The Romney-Ryan ticket sounds great. You have the moderate businessman at the top of the ticket, there to apply the business skills he gained throughout his successful career to the economy and put America back to work. And his running mate, the young policy wonk who, as a numbers cruncher, is here to right our ever-increasing debt and bring us back to the days of surpluses like a good Republican would. This is the team that would not give in to the common political pitfall of base pandering; the economy-focused duo would ignore the far-right social issues like same-sex marriage or abortion.
I thought this might happen, and then I remembered that this is the party that brought us Herman Cain, Sarah Palin and Michelle Bachmann.
Mitt Romney has refused to follow the long-standing tradition of releasing his tax returns, a custom established by his father George Romney when he ran for President in 1968. He released 12 years of returns, claiming “one year could be a fluke, perhaps done for show, and what mattered in personal finance was how a man conducted himself over the long haul.”
Instead, from the little Romney has released — he has publicized only the last two years’ returns — we have found a man who is running for President of the United States but finds it necessary to use secret bank accounts in Switzerland, the Cayman Islands and Bermuda, among many others.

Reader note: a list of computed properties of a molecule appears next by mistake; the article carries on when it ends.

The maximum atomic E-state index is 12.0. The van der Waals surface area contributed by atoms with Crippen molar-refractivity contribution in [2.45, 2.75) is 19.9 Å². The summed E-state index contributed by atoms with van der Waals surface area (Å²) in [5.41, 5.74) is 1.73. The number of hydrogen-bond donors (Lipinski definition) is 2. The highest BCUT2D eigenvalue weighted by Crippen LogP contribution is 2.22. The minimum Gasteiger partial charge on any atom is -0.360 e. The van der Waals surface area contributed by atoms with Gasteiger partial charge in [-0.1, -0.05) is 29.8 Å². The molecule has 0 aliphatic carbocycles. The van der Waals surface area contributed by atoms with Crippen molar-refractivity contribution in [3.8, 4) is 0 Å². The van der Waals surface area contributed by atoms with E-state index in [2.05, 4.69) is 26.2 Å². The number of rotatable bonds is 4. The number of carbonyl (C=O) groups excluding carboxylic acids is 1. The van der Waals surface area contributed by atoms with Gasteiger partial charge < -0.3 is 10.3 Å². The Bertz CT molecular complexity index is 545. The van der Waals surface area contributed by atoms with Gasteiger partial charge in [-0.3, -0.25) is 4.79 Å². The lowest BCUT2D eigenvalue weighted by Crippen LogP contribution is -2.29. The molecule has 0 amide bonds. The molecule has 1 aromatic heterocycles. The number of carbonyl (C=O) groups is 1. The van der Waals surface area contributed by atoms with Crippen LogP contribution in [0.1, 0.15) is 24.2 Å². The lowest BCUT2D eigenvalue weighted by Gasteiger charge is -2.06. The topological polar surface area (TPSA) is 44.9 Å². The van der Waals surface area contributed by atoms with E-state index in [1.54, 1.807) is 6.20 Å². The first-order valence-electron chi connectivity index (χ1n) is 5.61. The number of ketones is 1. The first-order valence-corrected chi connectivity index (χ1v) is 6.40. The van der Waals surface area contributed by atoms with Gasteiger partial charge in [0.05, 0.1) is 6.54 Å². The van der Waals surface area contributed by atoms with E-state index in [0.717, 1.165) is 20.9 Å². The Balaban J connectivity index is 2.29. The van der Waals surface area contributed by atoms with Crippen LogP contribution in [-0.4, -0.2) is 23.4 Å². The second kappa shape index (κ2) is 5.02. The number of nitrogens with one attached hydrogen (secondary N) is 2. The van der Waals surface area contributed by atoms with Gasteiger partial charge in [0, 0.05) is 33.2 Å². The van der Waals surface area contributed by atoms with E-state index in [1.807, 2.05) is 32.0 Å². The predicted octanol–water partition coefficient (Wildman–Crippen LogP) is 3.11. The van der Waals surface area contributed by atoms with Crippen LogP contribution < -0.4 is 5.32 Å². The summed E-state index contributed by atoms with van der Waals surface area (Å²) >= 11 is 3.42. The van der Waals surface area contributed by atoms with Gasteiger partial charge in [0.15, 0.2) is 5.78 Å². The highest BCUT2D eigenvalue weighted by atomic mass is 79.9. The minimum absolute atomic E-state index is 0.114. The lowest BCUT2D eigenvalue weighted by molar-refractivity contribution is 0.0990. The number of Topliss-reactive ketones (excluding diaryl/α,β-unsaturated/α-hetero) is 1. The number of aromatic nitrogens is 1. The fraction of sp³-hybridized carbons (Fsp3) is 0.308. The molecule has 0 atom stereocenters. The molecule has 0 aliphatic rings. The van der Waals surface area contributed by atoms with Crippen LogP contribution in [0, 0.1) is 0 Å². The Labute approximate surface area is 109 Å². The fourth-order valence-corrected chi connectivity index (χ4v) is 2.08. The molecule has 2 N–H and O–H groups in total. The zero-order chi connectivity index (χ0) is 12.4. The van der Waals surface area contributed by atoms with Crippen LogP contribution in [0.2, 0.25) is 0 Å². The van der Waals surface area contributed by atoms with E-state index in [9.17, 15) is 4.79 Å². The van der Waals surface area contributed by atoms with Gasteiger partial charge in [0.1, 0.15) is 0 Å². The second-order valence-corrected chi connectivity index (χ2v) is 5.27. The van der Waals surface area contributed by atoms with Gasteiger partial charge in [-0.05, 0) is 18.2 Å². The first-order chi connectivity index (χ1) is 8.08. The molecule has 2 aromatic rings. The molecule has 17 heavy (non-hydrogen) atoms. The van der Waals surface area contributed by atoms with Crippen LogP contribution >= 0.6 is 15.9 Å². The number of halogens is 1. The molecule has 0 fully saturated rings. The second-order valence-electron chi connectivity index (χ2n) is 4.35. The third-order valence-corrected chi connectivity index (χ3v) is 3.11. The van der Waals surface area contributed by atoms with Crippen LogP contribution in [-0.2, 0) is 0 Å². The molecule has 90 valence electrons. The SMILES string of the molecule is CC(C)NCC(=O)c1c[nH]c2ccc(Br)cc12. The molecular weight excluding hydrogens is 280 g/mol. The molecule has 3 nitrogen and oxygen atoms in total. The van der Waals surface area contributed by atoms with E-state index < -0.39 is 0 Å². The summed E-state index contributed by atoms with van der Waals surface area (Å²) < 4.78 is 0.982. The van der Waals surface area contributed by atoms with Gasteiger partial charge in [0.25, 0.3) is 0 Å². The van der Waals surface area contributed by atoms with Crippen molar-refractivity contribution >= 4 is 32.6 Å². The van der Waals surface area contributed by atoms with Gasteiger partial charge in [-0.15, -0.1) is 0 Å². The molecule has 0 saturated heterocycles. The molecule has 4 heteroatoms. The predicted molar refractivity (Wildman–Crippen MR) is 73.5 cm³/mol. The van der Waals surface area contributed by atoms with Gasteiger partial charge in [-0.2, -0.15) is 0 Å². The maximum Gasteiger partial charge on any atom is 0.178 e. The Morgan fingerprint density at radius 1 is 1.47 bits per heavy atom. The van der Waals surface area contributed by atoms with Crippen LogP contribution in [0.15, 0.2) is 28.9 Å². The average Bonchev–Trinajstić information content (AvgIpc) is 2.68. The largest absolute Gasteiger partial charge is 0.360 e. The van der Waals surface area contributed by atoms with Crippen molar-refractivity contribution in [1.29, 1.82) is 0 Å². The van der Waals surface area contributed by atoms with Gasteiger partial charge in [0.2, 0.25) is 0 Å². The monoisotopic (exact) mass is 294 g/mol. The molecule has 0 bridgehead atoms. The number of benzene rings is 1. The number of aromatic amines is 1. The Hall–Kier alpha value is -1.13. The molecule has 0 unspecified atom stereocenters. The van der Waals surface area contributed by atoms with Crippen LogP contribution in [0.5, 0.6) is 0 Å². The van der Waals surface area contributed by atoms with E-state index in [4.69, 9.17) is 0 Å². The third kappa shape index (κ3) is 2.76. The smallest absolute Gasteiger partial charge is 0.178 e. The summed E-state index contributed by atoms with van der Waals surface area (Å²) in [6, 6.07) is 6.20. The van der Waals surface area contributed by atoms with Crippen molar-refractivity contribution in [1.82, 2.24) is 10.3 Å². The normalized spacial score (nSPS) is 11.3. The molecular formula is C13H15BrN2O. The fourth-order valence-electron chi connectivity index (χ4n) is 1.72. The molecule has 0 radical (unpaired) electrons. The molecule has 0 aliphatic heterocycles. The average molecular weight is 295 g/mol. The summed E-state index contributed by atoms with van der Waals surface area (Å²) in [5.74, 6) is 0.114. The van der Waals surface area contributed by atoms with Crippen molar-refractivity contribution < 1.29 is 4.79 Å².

Paul Ryan has frequently accused President Obama of trying to redistribute wealth and waging class warfare while loading the country with debt. This is why conservatives love him; he will balance the budget and bring us back to the days of surpluses like … Bill Clinton.
When put to the test, the opposite is true. In his budget, it is Ryan who engages in wealth redistribution by giving the very rich $4.3 trillion in tax cuts while cutting $1.7 trillion from the social safety net that largely benefits the very poor. This is the same budget that will actually increase the federal debt by $2.6 trillion in its first decade.
The party that is claiming to be above cheap politics has an odd idea of what substantive politics is: race-bating welfare lies in their recent ads and Mitt Romney making a birther joke.
This should be no surprise, seeing as he hosts fundraisers with one of the founding fathers of the birther movement and, along with other Republicans, recently named Donald Trump “Statesman of the Year.”
Mitt Romney, once the social moderate from Massachusetts, selected as his VP someone who goes for it all on same-sex marriage with his attempts to block adoption for gay couples, voted against the repeal of “don’t ask, don’t tell” and attempted to pass a constitutional amendment that prohibits gay marriage.
But this is nothing compared to Ryan’s abortion stance, where he, with the help of now-famous Todd Akin, fought to push through legislation that would make all abortions illegal, including in cases of rape or incest. This is made even sadder by the fact that Romney claimed to have been moved to a pro-choice stance earlier in his flip-flopping career when he lost a family member to a botched back-room abortion.
An economy that is in recovery does not warrant political regression that takes social policy back a century and calls for the fiscal policies that put us in this mess.